Monday, December 8, 2008

Are Recessions Avoidable?

Many people look to the current recession as an inevitable consequence of several years of decadent borrowing. It's like if you drink too much you 'deserve' a hangover. So the recession is often seen as a kind of a karmic punishment for our extravagance, asset bubble and irrationality.

Yet, the picture is not quite as straightforward. Both Japan and Germany are in recession. Yet, they have had no extravagant boom only a mountain of personal saving, large current account surpluses and in Germany's case a government with a balanced budget. Although, the cause of this current crisis can be traced back to irresponsible lending in the US mortgage sector, it seems that high levels of saving are no protection against recessions.

Anyway are recessions Avoidable?

1. Natural Trade Cycle.

Most economists argue there is a natural trade cycle, which is hard to break. Growth is not constant but comes in peaks and troughs. In this case, recessions are hard to avoid. All we can do is minimise the downturn and prevent an excessive boom.

2. Correction for Booms

If we get an inflationary boom, a recession becomes an almost necessity. For example, the Lawson boom of the 1980s saw economic growth in the UK double our long run trend rate. But, this growth of 5% caused inflation and in reducing inflation we had a sharp slowdown.

3. Avoid Booms and you Avoid the Bust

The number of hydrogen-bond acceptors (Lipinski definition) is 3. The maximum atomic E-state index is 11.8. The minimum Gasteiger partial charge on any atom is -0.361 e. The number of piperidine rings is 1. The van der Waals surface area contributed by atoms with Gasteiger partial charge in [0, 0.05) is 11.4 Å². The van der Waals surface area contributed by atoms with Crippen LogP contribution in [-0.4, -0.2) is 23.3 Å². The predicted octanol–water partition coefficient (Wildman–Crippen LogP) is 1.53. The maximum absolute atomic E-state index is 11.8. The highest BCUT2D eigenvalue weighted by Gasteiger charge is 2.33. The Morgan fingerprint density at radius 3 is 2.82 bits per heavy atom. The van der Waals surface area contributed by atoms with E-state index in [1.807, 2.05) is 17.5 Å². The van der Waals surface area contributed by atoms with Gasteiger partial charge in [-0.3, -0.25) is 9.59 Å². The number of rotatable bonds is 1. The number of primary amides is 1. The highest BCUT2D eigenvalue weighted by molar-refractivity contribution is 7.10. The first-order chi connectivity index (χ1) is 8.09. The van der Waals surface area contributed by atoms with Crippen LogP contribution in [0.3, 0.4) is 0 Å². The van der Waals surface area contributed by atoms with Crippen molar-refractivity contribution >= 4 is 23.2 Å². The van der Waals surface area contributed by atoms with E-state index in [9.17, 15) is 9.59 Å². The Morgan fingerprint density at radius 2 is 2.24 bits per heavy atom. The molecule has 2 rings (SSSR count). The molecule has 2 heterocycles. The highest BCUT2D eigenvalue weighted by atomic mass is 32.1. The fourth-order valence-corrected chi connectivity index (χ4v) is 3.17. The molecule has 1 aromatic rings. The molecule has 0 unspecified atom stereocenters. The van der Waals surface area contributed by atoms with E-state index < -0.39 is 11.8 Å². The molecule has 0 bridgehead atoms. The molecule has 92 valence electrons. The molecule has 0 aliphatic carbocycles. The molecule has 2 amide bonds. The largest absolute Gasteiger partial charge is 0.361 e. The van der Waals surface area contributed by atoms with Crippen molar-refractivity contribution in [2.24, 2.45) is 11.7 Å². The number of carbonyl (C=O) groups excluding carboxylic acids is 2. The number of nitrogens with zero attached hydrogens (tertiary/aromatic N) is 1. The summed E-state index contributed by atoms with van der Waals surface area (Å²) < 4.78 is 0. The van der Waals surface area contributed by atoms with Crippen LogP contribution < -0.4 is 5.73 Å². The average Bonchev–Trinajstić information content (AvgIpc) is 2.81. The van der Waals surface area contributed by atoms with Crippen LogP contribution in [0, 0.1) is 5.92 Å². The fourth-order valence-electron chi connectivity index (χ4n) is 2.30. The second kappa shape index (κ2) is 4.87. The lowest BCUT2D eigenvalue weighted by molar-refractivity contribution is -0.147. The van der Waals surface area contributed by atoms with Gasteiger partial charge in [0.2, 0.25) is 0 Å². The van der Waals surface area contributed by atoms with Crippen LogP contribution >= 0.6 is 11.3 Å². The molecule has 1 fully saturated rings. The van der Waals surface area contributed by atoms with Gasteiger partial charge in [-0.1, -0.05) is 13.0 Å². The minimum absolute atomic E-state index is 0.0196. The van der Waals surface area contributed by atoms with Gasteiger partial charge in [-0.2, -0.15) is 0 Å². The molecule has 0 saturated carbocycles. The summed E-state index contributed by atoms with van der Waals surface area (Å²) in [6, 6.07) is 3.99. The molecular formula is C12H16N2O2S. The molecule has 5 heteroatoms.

The theory is that if you avoid an inflationary bubble, then you can avoid recessions. This is why Central Banks are told to target low inflation. If inflation stays low, we can avoid the boom and bust economic cycle. Up until 2006, there was a feeling that Central Banks had brought an end to the trade cycle. (see: When Greenspan was nearly God). Up until this year, the UK avoided a recession for 17 years.

4. Bubbles without Inflation

The feature of the last bubble is that it took a different form. Core inflation remained low. But, there was an asset bubble - house prices rose creating a positive wealth effect, high levels of borrowing, low savings and consumers living beyond their means. Therefore, when the asset bubble burst, it caused a strong downward movement on consumer spending. Therefore, the low inflation masked the underlying disequilibrium in the economy. Maybe if the asset bubble and mortgage defaults had been avoided and the recession would have been avoidable

5. Global Downturn.

The experience of Germany, Japan, China and other countries who rely on exports is that they become reliant on the global trade cycle. As the main economies go into recession, it inevitably spreads the recession to these countries. Even if you follow prudent policies and seek to reduce debt, a global recession will push your economy into recession as well. Maybe their mistake is to put too much emphasis on relying on exports.
  • The main cause of this recession is the global credit crunch, which has been difficult for any country to avoid.
6. Efficiency.

It is sometimes argued recessions are necessary (even beneficial) to create greater efficiency and get rid of inefficient firms. I don't agree with this. Recessions are not necessary to create increased efficiency. Sometimes, recessions can cause good, efficient firms to go under due to cash flow problems.

7. Supply Side Shocks

One contributing factor behind the current recession was the oil price shock in early 2008. It led to interest rate being kept high. There is little governments can do to alter the cost push shock of rising oil prices. It is hard to deal with supply side shocks of this nature.

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